Friday, July 31, 2009

Reconstructing Precolumbian Chronology


The foregoing is not a defensive, but an illustrative statement of what anyone following this site and linked blogs of Michael M. Hobby can anticipate encountering. If conventional or general opinion can be matched to the data, we will agree with our colleagues; to the extent it doesn't, as is often the case for students imprisoned within their classes and forced to absorb and be tested upon often outdated, inaccurate dribble, then alienate ourselves we will from opinion disparate from the facts without explanation or academic defense or gross aberrations of fact and probability.

We have now entered a period in which the remarkable advances of archaeology must be based increasingly on geoarchaeology, and the hard sciences generally, all of which are material to and cognates of archaeology. We cannot permit consensus or compliantly general opinion to retard, inadvertently or by design, a much-needed re-definition of the great vista of Precolumbian history which lies before us in disarray. So much information and so many facts have accumulated on the margins of consensus that a new schematic of history must be sketched, put to paper, and made available.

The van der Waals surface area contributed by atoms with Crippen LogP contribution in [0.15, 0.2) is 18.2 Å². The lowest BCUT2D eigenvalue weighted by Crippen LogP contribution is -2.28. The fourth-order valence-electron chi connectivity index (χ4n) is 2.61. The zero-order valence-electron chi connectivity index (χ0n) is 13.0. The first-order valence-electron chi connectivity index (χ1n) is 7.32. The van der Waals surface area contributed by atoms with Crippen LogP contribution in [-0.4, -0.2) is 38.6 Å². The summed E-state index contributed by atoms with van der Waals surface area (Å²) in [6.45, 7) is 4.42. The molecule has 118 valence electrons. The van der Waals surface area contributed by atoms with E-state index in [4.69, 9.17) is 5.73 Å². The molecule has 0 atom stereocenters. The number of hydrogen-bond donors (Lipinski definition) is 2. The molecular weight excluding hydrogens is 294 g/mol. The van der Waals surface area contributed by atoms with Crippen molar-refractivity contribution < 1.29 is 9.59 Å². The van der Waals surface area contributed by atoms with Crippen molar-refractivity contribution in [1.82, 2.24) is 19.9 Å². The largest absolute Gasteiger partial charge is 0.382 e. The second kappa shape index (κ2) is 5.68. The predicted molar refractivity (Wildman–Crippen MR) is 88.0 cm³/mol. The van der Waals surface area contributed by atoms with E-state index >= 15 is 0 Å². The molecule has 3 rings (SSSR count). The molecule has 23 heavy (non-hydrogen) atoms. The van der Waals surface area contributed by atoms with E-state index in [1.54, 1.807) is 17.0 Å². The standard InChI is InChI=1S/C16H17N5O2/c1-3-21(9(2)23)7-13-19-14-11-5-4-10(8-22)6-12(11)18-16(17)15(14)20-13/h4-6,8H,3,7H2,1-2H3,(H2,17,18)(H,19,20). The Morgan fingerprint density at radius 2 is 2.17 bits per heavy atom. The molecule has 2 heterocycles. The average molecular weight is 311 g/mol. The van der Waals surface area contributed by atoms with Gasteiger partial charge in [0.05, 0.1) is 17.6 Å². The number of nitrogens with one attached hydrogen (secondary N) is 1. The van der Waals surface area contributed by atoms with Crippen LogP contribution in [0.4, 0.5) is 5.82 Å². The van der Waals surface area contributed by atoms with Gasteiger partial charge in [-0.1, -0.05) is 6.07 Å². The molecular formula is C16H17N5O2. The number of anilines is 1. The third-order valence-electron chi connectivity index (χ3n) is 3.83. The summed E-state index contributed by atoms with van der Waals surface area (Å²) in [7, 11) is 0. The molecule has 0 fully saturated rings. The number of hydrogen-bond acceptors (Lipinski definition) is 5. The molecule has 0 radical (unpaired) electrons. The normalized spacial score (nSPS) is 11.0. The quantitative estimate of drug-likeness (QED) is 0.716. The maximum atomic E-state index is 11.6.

We must actively discourage the practice of reporters and talk show commentators conducting "wooden" or "air-headed" interviews with “experts,” whose intent is to suppress data which cannot be explained by the theories the expert has taught for decades, often without significant updates.

This applies to hard science experts just as much as it does to pedants in the archaeology classroom. I can still recall taking a course in biochemistry, the notes for which the professor had developed in the heyday of the x-ray machine. A friend and I were so dismayed, we couldn't tolerate further attendance, so we dropped the class. There was nothing we could say; he was professor emeritus and coincidentally, the member of the faculty who passed out our diplomas at graduation years later. A hard science consensus which I generally accept with notable exceptions is Plate Techtonics theory. As geologists, that is our model of earth's geophysical history, with some limitations.

However, I also accept portions of the Expanding Earth hypothesis first advanced by Carey in 1956. (See, for instance: In my opinion, models limited exclusively to different mechanisms fail on two counts: